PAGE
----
xliiiBut here lie downe, and to thy rest betake,Th'ill to prevent, that life ensewen may.For what hath life, that may it loved make,And gives not rather cause it to forsake?Feare, sicknesse, age, losse, labour, sorrow, strife,Paine, hunger, cold, that makes the hart to quake;And ever fickle fortune rageth rife,All which, and thousands mo do make a loathsome life.

xlivIf in true ballance thou wilt weigh thy state:For never knight, that dared warlike deede,More lucklesse disaventures did amate:Witnesse the dongeon deepe, wherein of lateThy life shut up, for death so oft did call;And though good lucke prolonged hath thy date,Yet death then, would the like mishaps forestall,Into the which hereafter thou maiest happen fall.

xlvTo draw thy dayes forth to their last degree?Is not the measure of thy sinfull hireHigh heaped up with huge iniquitie,Against the day of wrath, to burden thee?Is not enough, that to this Ladie mildeThou falsed hast thy faith with perjurie,And sold thy selfe to serve Duessa vilde,With whom in all abuse thou hast thy selfe defilde?

xlviFrom highest heaven, and beares an equall eye?Shall he thy sins up in his knowledge fold,And guiltie be of thine impietie?Is not his law, Let every sinner die:Die shall all flesh? what then must needs be donne,Is it not better to doe willinglie,Then linger, till the glasse be all out ronne?Death is the end of woes: die soone, O faeries sonne.

xlviiThat as a swords point through his hart did perse,And in his conscience made a secret breach,Well knowing true all, that he did reherse,And to his fresh remembrance did reverseThe ugly vew of his deformed crimes,That all his manly powres it did disperse,As he were charmed with inchaunted rimes,That oftentimes he quakt, and fainted oftentimes.

xlviiiPerceived him to waver weake and fraile,Whiles trembling horror did his conscience dant,And hellish anguish did his soule assaile,To drive him to despaire, and quite to quaile,He shew'd him painted in a table plaine,The damned ghosts, that doe in torments waile,And thousand feends that doe them endlesse paineWith fire and brimstone, which for ever shall remaine.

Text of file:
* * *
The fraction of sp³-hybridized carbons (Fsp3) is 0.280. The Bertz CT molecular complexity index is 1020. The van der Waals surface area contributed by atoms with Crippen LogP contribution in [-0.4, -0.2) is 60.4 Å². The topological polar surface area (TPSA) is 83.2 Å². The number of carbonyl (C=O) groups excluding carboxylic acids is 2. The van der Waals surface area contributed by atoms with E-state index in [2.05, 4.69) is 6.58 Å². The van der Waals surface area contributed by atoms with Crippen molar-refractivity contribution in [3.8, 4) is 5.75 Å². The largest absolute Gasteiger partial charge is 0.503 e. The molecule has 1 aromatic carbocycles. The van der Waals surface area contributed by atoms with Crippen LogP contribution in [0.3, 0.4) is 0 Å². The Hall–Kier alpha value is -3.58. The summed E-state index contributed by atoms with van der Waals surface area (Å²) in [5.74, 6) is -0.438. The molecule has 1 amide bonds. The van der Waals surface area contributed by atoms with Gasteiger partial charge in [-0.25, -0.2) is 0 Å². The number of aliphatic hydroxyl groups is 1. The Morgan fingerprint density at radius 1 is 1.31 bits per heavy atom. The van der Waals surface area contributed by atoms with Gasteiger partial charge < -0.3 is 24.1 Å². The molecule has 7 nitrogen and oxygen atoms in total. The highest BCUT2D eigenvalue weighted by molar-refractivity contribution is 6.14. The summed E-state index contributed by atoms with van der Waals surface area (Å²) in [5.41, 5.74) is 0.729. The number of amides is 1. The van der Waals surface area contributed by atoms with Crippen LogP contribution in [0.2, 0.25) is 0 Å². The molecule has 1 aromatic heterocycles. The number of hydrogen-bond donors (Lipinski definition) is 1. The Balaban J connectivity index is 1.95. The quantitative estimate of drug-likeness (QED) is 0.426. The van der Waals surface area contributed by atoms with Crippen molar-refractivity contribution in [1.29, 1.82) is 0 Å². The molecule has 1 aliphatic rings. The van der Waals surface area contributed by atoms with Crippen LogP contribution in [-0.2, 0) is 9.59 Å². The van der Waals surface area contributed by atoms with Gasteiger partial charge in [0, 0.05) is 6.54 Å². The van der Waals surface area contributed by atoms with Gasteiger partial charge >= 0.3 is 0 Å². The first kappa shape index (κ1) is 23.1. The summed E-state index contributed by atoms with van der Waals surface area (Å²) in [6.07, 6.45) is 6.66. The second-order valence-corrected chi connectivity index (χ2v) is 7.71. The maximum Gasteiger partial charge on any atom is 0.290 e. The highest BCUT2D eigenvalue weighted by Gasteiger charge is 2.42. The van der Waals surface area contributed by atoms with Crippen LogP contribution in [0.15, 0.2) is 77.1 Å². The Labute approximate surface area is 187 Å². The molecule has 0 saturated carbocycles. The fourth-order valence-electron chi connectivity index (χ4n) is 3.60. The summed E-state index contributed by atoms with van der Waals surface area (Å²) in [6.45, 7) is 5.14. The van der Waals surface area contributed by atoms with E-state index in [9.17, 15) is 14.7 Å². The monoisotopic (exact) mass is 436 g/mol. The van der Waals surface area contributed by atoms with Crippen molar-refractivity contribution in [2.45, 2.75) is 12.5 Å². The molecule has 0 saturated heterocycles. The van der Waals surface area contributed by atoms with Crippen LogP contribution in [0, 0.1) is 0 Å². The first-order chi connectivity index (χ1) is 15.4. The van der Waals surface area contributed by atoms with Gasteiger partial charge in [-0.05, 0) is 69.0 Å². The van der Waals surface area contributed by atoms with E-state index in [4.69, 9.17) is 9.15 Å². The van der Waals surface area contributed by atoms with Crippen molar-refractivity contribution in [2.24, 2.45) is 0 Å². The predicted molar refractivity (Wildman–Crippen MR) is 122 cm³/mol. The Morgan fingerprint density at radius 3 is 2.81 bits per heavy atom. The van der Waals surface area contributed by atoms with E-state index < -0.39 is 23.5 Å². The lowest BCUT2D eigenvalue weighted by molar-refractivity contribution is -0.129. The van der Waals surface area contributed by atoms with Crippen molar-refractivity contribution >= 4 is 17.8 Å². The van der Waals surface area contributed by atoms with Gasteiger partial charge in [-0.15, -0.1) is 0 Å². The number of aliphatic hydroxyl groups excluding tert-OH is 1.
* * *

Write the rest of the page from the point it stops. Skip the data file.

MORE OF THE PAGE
xlixThat nought but death before his eyes he saw,And ever burning wrath before him laid,By righteous sentence of th'Almighties law:Then gan the villein him to overcraw,And brought unto him swords, ropes, poison, fire,And all that might him to perdition draw;And bad him choose, what death he would desire:For death was due to him, that had provokt Gods ire.

lHe to him raught a dagger sharpe and keene,And gave it him in hand: his hand did quake,And tremble like a leafe of Aspin greene,And troubled bloud through his pale face was seeneTo come, and goe with tydings from the hart,As it a running messenger had beene.At last resolv'd to worke his finall smart,He lifted up his hand, that backe againe did start.

liThe crudled cold ran to her well of life,As in a swowne: but soone reliv'd againe,Out of his hand she snatcht the cursed knife,And threw it to the ground, enraged rife,And to him said, Fie, fie, faint harted knight,What meanest thou by this reprochfull strife?Is this the battell, which thou vauntst to fightWith that fire-mouthed Dragon, horrible and bright?

liiNe let vaine words bewitch thy manly hart,Ne divelish thoughts dismay thy constant spright.In heavenly mercies hast thou not a part?Why shouldst thou then despeire, that chosen art?Where justice growes, there grows eke greater grace,The which doth quench the brond of hellish smart,And that accurst hand-writing doth deface.Arise, Sir knight arise, and leave this cursed place.

liiiWhich when the carle beheld, and saw his guestWould safe depart, for all his subtill sleight,He chose an halter from among the rest,And with it hung himselfe, unbid unblest.But death he could not worke himselfe thereby;For thousand times he so himselfe had drest,Yet nathelesse it could not doe him die,Till he should die his last, that is eternally.

© Edmund Spenser